I love learning things by documenting and teaching them. I’m one of those people who can’t not teach, no matter what they’re doing. One phenomenon I’m intrigued by is that of improbable mastery; what makes people persevere at something they’re initially terrible at, and how do they transform from “utterly confused” to “one of the best in this domain”? It’s this kind of transformation I try to go for when I teach, which is why I especially like teaching college-level classes to newbies or cross-disciplinary populations with lots of students from outside “my field.”
I love research on learning, whether I’m whirling about Making Things Happen in open communities or writing about “action research on cognitive apprenticeships within distributed communities of practice” for academic audiences. My research looks at practitioners of teaching and learning in both open communities and academic disciplines, and asks them to experiment with what they could learn from one another. I’m interested in hacking the universe by making subsets of it more hackable; transforming academic culture is a challenge I’ve chosen to tackle because of its great power to influence growth and access for changemakers of all sorts.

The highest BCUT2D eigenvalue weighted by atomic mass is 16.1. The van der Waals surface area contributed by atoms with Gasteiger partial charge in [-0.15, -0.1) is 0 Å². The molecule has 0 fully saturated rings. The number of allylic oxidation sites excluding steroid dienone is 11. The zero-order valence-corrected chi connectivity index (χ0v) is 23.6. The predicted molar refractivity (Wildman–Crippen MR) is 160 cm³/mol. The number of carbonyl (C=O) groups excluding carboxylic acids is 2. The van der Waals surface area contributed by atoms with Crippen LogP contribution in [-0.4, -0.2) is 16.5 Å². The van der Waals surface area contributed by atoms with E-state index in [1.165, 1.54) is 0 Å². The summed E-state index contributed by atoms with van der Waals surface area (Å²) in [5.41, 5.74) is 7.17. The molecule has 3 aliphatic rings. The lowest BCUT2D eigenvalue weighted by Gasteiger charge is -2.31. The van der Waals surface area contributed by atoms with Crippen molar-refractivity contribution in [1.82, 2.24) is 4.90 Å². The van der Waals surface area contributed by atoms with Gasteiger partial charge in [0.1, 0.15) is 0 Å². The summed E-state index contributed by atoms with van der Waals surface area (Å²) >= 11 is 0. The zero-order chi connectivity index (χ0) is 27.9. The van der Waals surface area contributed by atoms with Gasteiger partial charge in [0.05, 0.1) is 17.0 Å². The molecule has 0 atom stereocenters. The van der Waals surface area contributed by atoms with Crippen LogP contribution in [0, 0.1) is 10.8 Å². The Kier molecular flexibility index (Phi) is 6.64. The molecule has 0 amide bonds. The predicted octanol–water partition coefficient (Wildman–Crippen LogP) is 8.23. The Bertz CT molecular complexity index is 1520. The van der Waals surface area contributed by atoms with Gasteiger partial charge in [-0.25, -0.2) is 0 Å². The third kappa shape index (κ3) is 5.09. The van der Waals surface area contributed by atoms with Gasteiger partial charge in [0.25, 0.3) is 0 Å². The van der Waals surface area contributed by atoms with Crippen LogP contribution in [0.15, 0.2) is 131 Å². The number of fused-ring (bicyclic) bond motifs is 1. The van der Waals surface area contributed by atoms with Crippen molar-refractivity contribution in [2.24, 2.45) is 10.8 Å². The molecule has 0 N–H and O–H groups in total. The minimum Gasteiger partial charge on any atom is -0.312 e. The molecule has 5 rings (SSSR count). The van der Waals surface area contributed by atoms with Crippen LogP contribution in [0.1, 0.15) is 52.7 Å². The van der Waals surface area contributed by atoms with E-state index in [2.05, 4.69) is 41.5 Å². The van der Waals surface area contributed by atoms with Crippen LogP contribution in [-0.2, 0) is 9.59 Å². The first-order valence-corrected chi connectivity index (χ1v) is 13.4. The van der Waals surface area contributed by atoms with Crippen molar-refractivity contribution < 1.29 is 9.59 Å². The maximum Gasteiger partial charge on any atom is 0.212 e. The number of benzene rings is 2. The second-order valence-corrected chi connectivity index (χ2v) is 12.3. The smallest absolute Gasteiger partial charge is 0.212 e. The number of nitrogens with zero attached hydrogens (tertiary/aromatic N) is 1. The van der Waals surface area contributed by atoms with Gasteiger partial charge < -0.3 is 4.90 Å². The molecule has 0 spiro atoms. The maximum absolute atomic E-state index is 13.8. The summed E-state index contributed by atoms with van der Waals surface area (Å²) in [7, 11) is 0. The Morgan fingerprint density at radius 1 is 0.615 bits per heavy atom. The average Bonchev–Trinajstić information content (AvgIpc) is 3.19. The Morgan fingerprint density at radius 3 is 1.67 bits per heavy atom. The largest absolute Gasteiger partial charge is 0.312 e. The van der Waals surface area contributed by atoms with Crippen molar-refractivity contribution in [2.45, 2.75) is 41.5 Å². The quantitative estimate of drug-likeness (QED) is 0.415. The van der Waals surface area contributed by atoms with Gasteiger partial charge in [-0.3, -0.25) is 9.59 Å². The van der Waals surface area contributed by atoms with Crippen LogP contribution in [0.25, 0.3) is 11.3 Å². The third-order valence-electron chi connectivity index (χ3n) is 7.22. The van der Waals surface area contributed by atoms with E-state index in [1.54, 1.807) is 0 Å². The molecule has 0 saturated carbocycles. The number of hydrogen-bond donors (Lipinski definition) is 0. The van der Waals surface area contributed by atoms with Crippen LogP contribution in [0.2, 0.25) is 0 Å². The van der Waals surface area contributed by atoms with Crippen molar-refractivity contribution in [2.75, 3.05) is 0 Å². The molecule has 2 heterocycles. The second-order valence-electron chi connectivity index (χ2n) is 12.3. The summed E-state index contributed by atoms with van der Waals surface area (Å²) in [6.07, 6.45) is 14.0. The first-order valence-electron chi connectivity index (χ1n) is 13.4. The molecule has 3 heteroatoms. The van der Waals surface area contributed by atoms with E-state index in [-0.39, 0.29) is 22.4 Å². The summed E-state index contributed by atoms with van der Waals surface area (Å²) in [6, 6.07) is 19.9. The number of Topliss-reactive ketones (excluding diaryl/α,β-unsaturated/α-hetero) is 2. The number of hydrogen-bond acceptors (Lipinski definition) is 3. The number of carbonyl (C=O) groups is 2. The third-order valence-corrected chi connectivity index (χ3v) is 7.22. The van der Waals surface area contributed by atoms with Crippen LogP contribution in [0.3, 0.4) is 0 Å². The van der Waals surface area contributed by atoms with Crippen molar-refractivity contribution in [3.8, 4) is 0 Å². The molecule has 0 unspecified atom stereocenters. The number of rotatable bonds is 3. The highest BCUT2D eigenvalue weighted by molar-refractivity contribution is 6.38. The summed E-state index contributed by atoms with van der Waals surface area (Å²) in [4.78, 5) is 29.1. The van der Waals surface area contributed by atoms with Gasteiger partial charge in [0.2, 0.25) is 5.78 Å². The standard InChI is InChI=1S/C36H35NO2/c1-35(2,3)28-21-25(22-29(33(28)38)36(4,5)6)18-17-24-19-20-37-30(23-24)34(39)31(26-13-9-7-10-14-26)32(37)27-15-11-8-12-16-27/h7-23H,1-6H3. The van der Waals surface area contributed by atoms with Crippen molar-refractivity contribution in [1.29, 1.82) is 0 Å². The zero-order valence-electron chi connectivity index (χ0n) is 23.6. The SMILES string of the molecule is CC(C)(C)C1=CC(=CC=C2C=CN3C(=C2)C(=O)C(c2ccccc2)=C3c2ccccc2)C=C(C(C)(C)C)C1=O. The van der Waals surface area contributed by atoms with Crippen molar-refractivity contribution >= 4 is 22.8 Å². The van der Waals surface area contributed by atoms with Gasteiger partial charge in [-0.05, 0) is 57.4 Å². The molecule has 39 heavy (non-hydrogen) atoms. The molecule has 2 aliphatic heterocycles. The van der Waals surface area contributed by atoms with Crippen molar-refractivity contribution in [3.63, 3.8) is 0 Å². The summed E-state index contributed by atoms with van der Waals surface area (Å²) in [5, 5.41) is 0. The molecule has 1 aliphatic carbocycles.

I hold many nonstandard modifiers. My life is a testimony of seeming contradictions: deaf musician/dancer, female engineer, qualitative researcher in a STEM department, hacker who avoids writing code, poststructuralist Catholic, enthusiastic introvert. I was the first member of my Chinese-Filipino immigrant family to be born in America, develop hardware and software, and participate in internet communities. I grew up as a “disabled” kid with a full-time sign language interpreter, special ed classes, and a host of assistive devices (which I occasionally got in trouble for taking apart). As I wrote once: I was made for bridging; it’s my gift. I need to reach across worlds to be all me, be all there.
I see the world as full of wonder. I’m a geek at heart, no matter what I do: reproducing ethnic street food in my kitchen, playing music (anything from jazz cello quartets to madrigal recorder troupes to fingerstyle guitar to classical piano), pursuing my lifelong quest to be a polyglot (German, Mandarin, and ASL), collecting quirky technical textbooks, choreographing dances set in libraries and based on Calvin & Hobbes, drawing comic books about my research. When I wander through strange cities in the middle of the night or watch in awe as my flight lifts quietly into the clouds at the beginning of yet another adventure, I pray for the blessings I’ve already received so much of: an ever-widening sense of wonder, an increasingly boundless universe, and good companions to explore and transform it with.